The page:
NASA’s CAPSTONE mission — a microwave oven-sized CubeSat — captured its first images of the Moon, showing the lunar surface near the Moon’s North Pole.
The Cislunar Autonomous Positioning System Technology Operations and Navigation Experiment (CAPSTONE) captured the image as it made a close approach to the Moon on May 3.
It also successfully tested a navigation technology akin to Earth’s GPS for the first time, advancing a capability that could help future space missions more efficiently navigate at the Moon.
The spacecraft weighing just 25 kgs lifted off to the Moon on June 28, last year, aboard a Rocket Lab Electron rocket. It is the first spacecraft to test a unique, elliptical lunar orbit.
It flies in cislunar space – the orbital space near and around the Moon. The mission will demonstrate an innovative spacecraft-to-spacecraft navigation solution at the Moon from a near rectilinear halo orbit slated for Artemis’ Gateway.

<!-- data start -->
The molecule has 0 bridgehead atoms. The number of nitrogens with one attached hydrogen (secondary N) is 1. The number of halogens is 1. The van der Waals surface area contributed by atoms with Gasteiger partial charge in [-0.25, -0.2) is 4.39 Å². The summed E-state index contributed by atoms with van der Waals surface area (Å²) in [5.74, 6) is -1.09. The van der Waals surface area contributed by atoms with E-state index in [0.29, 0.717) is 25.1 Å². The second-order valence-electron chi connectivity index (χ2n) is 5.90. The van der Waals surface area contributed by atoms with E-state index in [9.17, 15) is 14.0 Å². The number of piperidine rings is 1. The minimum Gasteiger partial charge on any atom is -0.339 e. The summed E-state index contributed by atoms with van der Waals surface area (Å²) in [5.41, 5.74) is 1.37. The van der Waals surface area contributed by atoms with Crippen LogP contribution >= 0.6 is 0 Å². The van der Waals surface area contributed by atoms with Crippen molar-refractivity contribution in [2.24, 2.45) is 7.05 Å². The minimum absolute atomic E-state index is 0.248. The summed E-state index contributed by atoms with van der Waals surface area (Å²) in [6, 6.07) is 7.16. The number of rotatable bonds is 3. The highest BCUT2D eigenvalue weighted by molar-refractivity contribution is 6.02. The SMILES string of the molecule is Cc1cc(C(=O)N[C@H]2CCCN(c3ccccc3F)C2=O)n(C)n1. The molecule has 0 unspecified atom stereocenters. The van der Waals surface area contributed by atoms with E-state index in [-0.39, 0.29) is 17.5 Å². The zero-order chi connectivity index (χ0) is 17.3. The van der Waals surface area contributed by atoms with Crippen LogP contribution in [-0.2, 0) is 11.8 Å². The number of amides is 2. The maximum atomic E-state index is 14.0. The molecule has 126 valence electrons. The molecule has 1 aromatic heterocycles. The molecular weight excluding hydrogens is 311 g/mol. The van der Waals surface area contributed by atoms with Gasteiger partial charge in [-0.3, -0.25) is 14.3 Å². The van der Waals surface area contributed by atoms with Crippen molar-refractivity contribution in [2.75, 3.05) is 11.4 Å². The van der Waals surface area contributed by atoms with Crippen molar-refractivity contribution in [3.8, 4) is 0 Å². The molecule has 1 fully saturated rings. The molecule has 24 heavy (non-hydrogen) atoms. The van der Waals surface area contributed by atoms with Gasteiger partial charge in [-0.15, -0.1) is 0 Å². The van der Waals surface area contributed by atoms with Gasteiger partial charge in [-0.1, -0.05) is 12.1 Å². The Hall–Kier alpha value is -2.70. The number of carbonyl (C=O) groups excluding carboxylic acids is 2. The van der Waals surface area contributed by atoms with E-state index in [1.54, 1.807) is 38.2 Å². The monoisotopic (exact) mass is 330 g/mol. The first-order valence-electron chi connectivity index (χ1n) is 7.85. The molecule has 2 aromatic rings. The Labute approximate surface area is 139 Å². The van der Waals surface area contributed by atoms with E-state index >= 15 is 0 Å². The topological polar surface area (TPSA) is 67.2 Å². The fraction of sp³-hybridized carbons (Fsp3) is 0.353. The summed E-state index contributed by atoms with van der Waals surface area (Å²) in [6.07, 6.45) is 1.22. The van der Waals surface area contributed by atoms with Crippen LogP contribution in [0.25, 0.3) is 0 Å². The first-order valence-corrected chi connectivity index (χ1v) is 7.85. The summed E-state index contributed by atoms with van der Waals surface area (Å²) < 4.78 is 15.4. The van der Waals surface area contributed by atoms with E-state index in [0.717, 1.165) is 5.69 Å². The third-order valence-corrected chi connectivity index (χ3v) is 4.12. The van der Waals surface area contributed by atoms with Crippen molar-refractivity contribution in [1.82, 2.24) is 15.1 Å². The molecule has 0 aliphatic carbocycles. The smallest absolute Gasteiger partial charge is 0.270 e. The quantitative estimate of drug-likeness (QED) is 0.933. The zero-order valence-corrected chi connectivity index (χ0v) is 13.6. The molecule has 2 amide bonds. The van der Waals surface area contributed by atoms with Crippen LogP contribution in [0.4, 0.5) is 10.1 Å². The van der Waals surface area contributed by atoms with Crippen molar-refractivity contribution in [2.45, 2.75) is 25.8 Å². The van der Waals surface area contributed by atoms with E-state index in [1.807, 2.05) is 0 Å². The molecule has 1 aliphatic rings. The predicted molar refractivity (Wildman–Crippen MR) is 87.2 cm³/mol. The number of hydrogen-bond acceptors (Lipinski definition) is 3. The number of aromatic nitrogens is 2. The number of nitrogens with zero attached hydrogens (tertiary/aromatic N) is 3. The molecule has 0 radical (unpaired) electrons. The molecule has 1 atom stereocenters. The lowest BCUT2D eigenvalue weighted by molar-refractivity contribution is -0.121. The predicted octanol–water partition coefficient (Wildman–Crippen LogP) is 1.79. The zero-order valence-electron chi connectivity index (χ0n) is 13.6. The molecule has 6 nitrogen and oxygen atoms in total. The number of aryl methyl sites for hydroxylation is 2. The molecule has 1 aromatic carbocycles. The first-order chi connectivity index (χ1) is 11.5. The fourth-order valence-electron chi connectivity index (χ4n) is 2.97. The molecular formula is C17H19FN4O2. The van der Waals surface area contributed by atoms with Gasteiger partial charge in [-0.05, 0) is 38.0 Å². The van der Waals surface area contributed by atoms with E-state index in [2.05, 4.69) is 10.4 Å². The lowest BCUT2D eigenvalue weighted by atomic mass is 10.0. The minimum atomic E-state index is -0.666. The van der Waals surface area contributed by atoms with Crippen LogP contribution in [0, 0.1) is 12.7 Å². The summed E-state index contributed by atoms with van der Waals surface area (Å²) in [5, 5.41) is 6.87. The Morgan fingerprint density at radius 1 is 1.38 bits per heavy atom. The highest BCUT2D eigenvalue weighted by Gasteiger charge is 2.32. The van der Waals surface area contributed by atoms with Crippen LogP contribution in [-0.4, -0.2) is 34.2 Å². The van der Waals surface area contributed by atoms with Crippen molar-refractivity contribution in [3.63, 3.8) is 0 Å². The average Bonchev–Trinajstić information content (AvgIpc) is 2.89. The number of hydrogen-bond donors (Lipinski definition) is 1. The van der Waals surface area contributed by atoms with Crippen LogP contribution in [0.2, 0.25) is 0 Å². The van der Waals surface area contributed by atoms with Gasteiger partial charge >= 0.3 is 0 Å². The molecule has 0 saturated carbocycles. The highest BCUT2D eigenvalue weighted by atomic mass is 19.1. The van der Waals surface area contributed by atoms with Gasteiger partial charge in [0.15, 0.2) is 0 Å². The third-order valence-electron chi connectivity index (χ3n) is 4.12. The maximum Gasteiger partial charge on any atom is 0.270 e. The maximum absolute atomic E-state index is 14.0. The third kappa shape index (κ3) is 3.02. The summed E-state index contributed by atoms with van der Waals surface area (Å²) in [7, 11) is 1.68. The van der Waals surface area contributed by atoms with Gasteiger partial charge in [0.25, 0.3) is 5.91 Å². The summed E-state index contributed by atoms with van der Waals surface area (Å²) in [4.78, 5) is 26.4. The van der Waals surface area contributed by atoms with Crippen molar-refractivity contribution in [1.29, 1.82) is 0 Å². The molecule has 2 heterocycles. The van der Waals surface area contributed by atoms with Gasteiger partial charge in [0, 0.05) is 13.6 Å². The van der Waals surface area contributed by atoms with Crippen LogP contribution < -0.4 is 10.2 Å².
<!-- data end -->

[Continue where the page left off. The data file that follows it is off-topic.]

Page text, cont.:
The test of the mission’s CAPS technology involved two spacecraft: CAPSTONE and NASA’s Lunar Reconnaissance Orbiter (LRO).
During the May 9 experiment, CAPSTONE sent a signal to LRO designed to measure the distance and relative velocity between the two spacecraft.
LRO then returned the signal to CAPSTONE, where it was converted into a measurement. The test proved the ability to collect measurements that will be utilised by CAPS software to determine the positioning of both spacecraft. This capability could provide autonomous onboard navigation information for future lunar missions.
In addition to the successful CAPS test, CAPSTONE achieved another mission objective to fly the near-rectilinear halo orbit for at least six months.
This marks the end of the spacecraft’s primary mission, and CAPSTONE will continue flying in orbit and testing onboard technologies for up to a year during its enhanced mission phase.